Saturday, October 13, 2007

Indonesia demands cash for conservation

From the Sydney Morning Herald:

Indonesia wants to be paid $US5-$US20 ($A5.50-$A22.20) per hectare not to destroy its remaining forests, the environment minister says, for the first time giving an actual figure that he wants the world's rich countries to pay.

Participants from 189 countries are expected to gather in Bali for global climate talks at a UN-led summit in December.

They will hear a report on Reduced Emissions from Deforestation (RED) - a new scheme that aims to make emission cuts from forest areas eligible for global carbon trading.

But apart from carbon trading, Indonesia also wants big emitters such as the United States and the European Union to pay the country to preserve its pristine rainforests....MORE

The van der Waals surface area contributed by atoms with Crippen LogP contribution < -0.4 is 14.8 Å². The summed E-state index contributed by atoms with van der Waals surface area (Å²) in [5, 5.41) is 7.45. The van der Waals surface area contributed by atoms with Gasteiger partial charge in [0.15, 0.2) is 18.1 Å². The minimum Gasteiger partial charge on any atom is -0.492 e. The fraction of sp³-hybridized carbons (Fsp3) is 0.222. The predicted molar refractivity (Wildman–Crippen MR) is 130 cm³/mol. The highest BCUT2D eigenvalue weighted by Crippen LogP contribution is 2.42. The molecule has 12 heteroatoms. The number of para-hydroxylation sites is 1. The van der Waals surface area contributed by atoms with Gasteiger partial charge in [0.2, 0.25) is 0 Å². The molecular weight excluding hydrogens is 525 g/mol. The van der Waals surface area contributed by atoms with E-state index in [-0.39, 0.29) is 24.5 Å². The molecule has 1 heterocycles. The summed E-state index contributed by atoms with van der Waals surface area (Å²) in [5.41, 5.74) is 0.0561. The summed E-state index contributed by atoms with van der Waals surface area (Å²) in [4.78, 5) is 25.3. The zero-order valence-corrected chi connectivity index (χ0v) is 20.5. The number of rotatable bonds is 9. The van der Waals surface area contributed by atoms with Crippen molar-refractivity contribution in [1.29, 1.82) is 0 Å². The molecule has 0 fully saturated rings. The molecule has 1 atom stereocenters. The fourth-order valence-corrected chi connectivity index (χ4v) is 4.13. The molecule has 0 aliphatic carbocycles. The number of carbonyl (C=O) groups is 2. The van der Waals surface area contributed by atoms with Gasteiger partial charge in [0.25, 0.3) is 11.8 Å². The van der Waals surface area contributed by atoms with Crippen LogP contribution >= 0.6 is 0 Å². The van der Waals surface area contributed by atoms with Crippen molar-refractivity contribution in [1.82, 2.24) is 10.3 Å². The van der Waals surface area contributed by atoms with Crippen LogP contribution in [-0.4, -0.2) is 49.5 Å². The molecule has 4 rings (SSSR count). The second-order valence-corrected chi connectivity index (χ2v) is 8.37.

And from the Guardian:
New money is last hope in battle to save rainforests

Industrial clearance of rainforests accounts for 20 per cent of greenhouse gases. Every second of each day a portion of jungle the size of a football pitch is destroyed. As timber is carted off for export, giant agribusinesses often move in. And so spins the nightmare cycle: a growing release of carbon dioxide into the atmosphere which in turn alters weather patterns and destroys delicate ecosystems.

Climate-change economists believe that slowing the speed of rainforest destruction is the most cost-effective way to fight global warming. In his Treasury report into the economics of climate change last year, Sir Nicholas Stern said $5bn a year was needed to provide rainforest nations with funds to ensure what remained was kept intact. But many people say Stern is unduly optimistic and put the real price at $15bn....MORE